Mondelez serves Nestlé a single-serve coffee challenge in Europe
The new capsules will launch with the Jacobs and Carte Noire brands in Austria, France, Germany, and Switzerland in the second half of 2013. Mondelez will also launch Carte Noire and Jacobs capsules for its own Tassimo coffee system, hailing the move as a significant investment in Europe’s $2.8bn single-serve category.
Roland Weening, Global Vice President, Strategy, Marketing and Innovation, Coffee, said: “Our new range of compatible capsules represents increased competition in the fast-growing single-serve coffee sector and is a significant commercial opportunity for Mondelez International. With the launch of these capsules and our stepped-up activities and investment in Tassimo, we will cement our position as the fastest-growing, single-serve business and the world’s second largest coffee company.”
Weening added: “We will continue to give consumers great-tasting and sustainably-sourced products across Europe at a price that is competitive. Jacobs and Carte Noire are among Europe’s favorite coffees and our capsules will provide consumers with the freedom to prepare the coffee they love in the manner they like.”
BeverageDaily.com asked Nestlé whether it considered the Mondelez move legal – given that it has launched legal action in various European countries to try and halt sales of rival pods from the Ethical Coffee Company (ECC) – and how confident it was that it could compete in terms of quality and price?
Diane Duperret, Corporate PR Manager, Nestlé Nespresso, said: “As you know, competition is nothing new for Nespresso and today we compete against approximately 100 competitors worldwide, including 50 that claim compatibility with the Nespresso system.”
She added: “While we are not going to comment on the plans or actions of specific competitors, we have found that despite the entry of competitor capsules that claim compatibility, consumers continue to choose Nespresso for the quality of our coffee and service.”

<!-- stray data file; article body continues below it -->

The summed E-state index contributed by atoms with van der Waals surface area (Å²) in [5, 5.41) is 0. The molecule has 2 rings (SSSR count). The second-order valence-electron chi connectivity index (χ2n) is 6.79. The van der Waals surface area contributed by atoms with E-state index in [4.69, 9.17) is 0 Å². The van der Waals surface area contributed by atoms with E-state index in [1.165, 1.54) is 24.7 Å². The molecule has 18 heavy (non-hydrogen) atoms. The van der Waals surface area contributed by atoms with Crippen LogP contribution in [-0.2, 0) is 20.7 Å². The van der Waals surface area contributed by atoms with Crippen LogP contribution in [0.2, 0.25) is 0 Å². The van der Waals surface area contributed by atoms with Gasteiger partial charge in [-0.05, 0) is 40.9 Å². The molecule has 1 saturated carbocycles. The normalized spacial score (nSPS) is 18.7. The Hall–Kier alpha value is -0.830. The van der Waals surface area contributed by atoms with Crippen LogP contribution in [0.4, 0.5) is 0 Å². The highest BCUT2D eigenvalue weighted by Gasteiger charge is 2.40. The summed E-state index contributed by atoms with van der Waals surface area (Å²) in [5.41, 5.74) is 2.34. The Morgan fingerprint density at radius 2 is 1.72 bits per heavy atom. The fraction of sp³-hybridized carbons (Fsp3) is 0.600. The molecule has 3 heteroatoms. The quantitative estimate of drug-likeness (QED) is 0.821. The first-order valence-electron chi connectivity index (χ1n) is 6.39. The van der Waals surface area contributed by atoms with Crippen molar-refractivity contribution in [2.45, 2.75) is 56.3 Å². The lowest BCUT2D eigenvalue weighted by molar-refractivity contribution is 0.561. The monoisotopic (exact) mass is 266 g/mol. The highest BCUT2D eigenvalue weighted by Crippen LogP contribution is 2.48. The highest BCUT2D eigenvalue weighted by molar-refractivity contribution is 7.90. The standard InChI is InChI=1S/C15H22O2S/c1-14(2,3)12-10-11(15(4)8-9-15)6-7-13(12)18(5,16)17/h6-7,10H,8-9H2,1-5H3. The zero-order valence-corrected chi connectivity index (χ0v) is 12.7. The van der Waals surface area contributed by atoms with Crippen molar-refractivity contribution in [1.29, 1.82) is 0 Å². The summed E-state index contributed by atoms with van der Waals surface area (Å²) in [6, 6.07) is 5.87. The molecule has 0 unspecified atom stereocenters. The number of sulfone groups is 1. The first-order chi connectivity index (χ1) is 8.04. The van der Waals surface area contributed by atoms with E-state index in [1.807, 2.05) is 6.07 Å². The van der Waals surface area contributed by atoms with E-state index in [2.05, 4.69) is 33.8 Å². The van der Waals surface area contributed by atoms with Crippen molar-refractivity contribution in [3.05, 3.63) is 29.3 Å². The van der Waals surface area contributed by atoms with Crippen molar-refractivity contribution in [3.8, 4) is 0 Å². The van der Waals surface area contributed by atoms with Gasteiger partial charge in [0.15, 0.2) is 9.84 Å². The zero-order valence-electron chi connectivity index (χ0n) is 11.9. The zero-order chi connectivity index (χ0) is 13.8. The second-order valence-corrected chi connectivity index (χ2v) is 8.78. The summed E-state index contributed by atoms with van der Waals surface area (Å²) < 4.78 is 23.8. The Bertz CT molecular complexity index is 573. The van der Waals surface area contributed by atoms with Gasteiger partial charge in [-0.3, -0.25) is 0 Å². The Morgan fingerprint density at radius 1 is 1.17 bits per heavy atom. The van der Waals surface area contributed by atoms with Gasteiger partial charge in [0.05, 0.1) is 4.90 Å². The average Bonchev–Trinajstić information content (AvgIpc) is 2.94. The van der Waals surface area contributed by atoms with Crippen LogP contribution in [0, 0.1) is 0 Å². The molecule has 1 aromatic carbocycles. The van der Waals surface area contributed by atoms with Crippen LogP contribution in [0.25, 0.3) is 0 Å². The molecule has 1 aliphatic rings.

Nestlé does not break down financial results for its $4bn+ Nespresso business in detail, but in FY2012 the company claimed double-digit growth in its Nespresso business worldwide, and said in its FY results announcement that it “continued to reinforce its position in Europe”.
For Nestlé, the Mondelez move means it faces the double indignity of not simply having a powerful multinational competitor produce pods for its machines, but also the fact that these carry rival brand names such as Carte Noire and Jacobs, which carry significant heft with consumers.
Jonny Forsyth, Mintel global drinks market analyst, told BeverageDaily.com: “My view is that, this is very bad news for Nespresso and will eat into its European profits substantially.
“Despite many attempts Nestle has so far been notoriously unsuccessful in mounting a legal challenge to stop these imitators. While the Nespresso machine itself has real kudos in Europe, cash-strapped consumers will welcome cheaper compatible pod options – especially those from a brand they already trust,” he added.
“The only way I can see it not working is if consumers notice a big difference in taste, and this is really unlikely,” Forsyth said.
In mid-February the Dusseldorf District Court ruled against granting Nestlé an injunction to stop sales of ECC capsules in Germany, stating that latter was not in breach of patent.
The court said that capsules made by third-party manufacturers do not form the key element of Espresso machines, or have the distinctive features of an invention.
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